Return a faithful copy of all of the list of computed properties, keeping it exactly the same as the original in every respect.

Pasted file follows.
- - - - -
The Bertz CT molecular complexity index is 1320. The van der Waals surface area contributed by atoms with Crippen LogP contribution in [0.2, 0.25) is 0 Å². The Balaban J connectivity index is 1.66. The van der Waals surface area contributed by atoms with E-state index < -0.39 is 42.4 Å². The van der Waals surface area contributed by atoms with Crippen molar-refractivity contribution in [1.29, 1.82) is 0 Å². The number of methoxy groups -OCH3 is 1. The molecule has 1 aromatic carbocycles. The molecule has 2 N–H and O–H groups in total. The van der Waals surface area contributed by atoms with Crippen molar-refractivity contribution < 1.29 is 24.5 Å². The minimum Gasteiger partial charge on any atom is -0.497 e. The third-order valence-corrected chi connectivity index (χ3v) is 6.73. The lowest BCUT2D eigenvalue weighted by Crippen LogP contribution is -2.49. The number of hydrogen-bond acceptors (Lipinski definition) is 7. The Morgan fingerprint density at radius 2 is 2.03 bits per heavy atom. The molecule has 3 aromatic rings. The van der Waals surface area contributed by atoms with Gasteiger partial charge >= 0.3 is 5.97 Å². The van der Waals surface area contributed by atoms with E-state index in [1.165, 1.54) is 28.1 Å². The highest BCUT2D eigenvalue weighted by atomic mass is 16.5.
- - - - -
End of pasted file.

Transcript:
The Bertz CT molecular complexity index is 1320. The van der Waals surface area contributed by atoms with Crippen LogP contribution in [0.2, 0.25) is 0 Å². The Balaban J connectivity index is 1.66. The van der Waals surface area contributed by atoms with E-state index < -0.39 is 42.4 Å². The van der Waals surface area contributed by atoms with Crippen molar-refractivity contribution in [1.29, 1.82) is 0 Å². The number of methoxy groups -OCH3 is 1. The molecule has 1 aromatic carbocycles. The molecule has 2 N–H and O–H groups in total. The van der Waals surface area contributed by atoms with Crippen molar-refractivity contribution < 1.29 is 24.5 Å². The minimum Gasteiger partial charge on any atom is -0.497 e. The third-order valence-corrected chi connectivity index (χ3v) is 6.73. The lowest BCUT2D eigenvalue weighted by Crippen LogP contribution is -2.49. The number of hydrogen-bond acceptors (Lipinski definition) is 7. The Morgan fingerprint density at radius 2 is 2.03 bits per heavy atom. The molecule has 3 aromatic rings. The van der Waals surface area contributed by atoms with Gasteiger partial charge >= 0.3 is 5.97 Å². The van der Waals surface area contributed by atoms with E-state index in [1.165, 1.54) is 28.1 Å². The highest BCUT2D eigenvalue weighted by atomic mass is 16.5.